Like many successful indie games, Keep Talking and Nobody Explodes - an asymmetric co-op game where one VR-wearing friend tries to defuse a bomb while their friends talk them through it - began life as a Global Game Jam project. After the Game Jam, the developers put a video of the game online, and when it reached 100,000 views they knew they were onto something. So naturally they quit their jobs and devoted two years of their lives to this niche VR project with seemingly big appeal.
You know what else has big appeal? The games in our picks of PC's best games.
Keep Talking and Nobody Explodes was first released on Gear VR in June 2015, followed by the PC version which launched in October of the same year, itself followed shortly by Mac. It has done very well in that short time.
"We've never actually revealed any sales numbers properly," says Steel Crate Games' Ben Kane at GDC 2016, "but now that we're on [a selection of] platforms and different stores, I'm happy to say that in total - aggregate - we've sold more than 200,000 copies." Not bad for a small team taking a gamble on a game based around expensive new tech.
Because VR owners were difficult to come by, the developers toured around shows for feedback for an entire year, shoving the game in people's faces - quite literally, by strapping it to their heads. This was an exercise in shaping and refining based on player reaction and feedback. The idea was to give players a memorable time, but the developers also devised a way of having players take those memories with them, along with some marketing materials.
"We didn't run our demos like arcades," explains Kane. "This wasn't something where you just come up and play the game and then left. We wanted it to be a memorable experience when people play our game, but also a useful tool for us, and to do that we had a really structured routine. Part of this was necessity, because we were doing VR, and with VR you have to clean the headset, put it on their head and adjust the straps. But even if we weren't doing VR, I would still use this sort of process.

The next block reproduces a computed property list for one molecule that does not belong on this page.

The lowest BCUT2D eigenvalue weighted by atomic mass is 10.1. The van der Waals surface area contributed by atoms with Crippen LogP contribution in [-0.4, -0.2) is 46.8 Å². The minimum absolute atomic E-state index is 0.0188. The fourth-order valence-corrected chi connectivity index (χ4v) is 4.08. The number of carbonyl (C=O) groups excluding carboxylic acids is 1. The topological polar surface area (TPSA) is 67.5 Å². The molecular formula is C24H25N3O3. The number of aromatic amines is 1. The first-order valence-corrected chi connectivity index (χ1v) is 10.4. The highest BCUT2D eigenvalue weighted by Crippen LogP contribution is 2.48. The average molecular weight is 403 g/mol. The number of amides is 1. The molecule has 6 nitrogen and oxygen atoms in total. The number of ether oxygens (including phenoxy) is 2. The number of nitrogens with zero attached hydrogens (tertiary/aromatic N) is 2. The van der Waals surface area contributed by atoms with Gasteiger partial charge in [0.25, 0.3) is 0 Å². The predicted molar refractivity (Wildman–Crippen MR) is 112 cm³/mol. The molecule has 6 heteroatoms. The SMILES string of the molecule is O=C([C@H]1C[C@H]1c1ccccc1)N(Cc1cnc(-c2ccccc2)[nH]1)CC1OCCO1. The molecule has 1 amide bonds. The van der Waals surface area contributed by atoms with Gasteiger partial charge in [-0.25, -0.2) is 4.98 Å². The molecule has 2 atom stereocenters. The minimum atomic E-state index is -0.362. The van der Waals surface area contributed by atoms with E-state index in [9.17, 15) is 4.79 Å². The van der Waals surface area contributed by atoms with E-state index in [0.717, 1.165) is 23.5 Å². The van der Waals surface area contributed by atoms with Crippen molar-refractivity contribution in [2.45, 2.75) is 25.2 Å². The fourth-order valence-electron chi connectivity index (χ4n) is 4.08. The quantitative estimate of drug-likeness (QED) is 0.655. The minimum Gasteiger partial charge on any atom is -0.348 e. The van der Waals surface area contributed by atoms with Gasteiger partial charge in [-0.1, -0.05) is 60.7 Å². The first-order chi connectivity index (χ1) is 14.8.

"This is how it works: when a couple of players came up to play our game, we would give them a postcard, and this postcard had everything that we wished they wanted to know about our game. So things like the name of our game and where to follow us on Twitter. But on the other side there was information that they filled out themselves, so as we explain the rules of the game to them they would write their names down as the defuser, or as experts, then they'd tick a couple of boxes for what kind of game mode they'd play.
"Then, as they started playing their game, the experts would start scribbling down all these arcane symbols, anything the defuser was yelling, and they'd try sketch pictures of the bomb - just creating their story. At the end of it, very ceremoniously, I'd give them a big stamp for exploded or diffused. It was a souvenir for their personal lives and it was something they would want to keep. And if they had a really stressful time playing our game, they might not remember anything, but now they have this evidence that they could use to tell the story to their friends."
It's savvy decisions like this that helped the game hit that impressive sales figure. It wasn't just in how the game was presented, though, as this eye for clever design also fed into the game, making sure it felt different if played more than once. For example, the VR player will sometimes face distraction techniques like power cuts. This isn't random - it's based on a calculated score, which itself is based on how many puzzles you've solved, what time is left, and some other parameters.
If you're doing well, the game will attempt to scupper your efforts - setting off an alarm, tripping the lights and doing the best it can to put you off. On the flip side, it's designed to not kick you while you're down, so these events won't trigger if you're doing terribly. It's not just about being fair - it's a way of making sure the bomb is as close to exploding as possible, making it exciting for the players. The music works in harmony with this, growing in intensity until it hits something the developers call "the death bell" in the final 30 seconds.
This layer of unpredictability also carries across to the experts who are talking their friend through the bomb's defusal. The rules that govern the game and the manual the experts are reading are also procedurally generated. This, Kane says, is the game's "secret sauce".
With so much going on behind the scenes, it's no accident Keep Talking and Nobody Explodes has already done so well. Once VR becomes a bit more mainstream, its popularity can only soar, and it's these rules and random elements fueling the game that will keep it fresh through repeated plays. It seems like the perfect VR game, so it's good to hear it's been a success. Our Phil spent some time with Keep Talking and Nobody Explodes and he reckons it's the best VR game available right now. Hopefully this a sign of things to come with the tech.